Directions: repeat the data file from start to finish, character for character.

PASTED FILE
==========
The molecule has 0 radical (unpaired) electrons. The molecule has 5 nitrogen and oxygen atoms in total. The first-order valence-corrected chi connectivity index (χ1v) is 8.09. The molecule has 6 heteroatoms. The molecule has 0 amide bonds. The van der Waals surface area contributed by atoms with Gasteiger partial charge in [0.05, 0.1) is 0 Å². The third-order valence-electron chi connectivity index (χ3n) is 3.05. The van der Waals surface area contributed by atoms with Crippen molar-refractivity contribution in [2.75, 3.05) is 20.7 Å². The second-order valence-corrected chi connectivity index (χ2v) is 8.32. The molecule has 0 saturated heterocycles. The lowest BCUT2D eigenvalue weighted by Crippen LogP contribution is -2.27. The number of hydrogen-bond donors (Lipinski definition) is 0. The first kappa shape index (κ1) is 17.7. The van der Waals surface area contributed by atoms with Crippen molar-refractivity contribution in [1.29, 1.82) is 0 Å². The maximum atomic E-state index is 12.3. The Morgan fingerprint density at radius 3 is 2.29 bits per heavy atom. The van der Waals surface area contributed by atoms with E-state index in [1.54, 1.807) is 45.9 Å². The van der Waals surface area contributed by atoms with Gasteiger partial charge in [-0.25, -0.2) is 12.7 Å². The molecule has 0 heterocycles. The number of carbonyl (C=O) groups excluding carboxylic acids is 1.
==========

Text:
The molecule has 0 radical (unpaired) electrons. The molecule has 5 nitrogen and oxygen atoms in total. The first-order valence-corrected chi connectivity index (χ1v) is 8.09. The molecule has 6 heteroatoms. The molecule has 0 amide bonds. The van der Waals surface area contributed by atoms with Gasteiger partial charge in [0.05, 0.1) is 0 Å². The third-order valence-electron chi connectivity index (χ3n) is 3.05. The van der Waals surface area contributed by atoms with Crippen molar-refractivity contribution in [2.75, 3.05) is 20.7 Å². The second-order valence-corrected chi connectivity index (χ2v) is 8.32. The molecule has 0 saturated heterocycles. The lowest BCUT2D eigenvalue weighted by Crippen LogP contribution is -2.27. The number of hydrogen-bond donors (Lipinski definition) is 0. The first kappa shape index (κ1) is 17.7. The van der Waals surface area contributed by atoms with Crippen molar-refractivity contribution in [1.29, 1.82) is 0 Å². The maximum atomic E-state index is 12.3. The Morgan fingerprint density at radius 3 is 2.29 bits per heavy atom. The van der Waals surface area contributed by atoms with E-state index in [1.54, 1.807) is 45.9 Å². The van der Waals surface area contributed by atoms with Gasteiger partial charge in [-0.25, -0.2) is 12.7 Å². The molecule has 0 heterocycles. The number of carbonyl (C=O) groups excluding carboxylic acids is 1.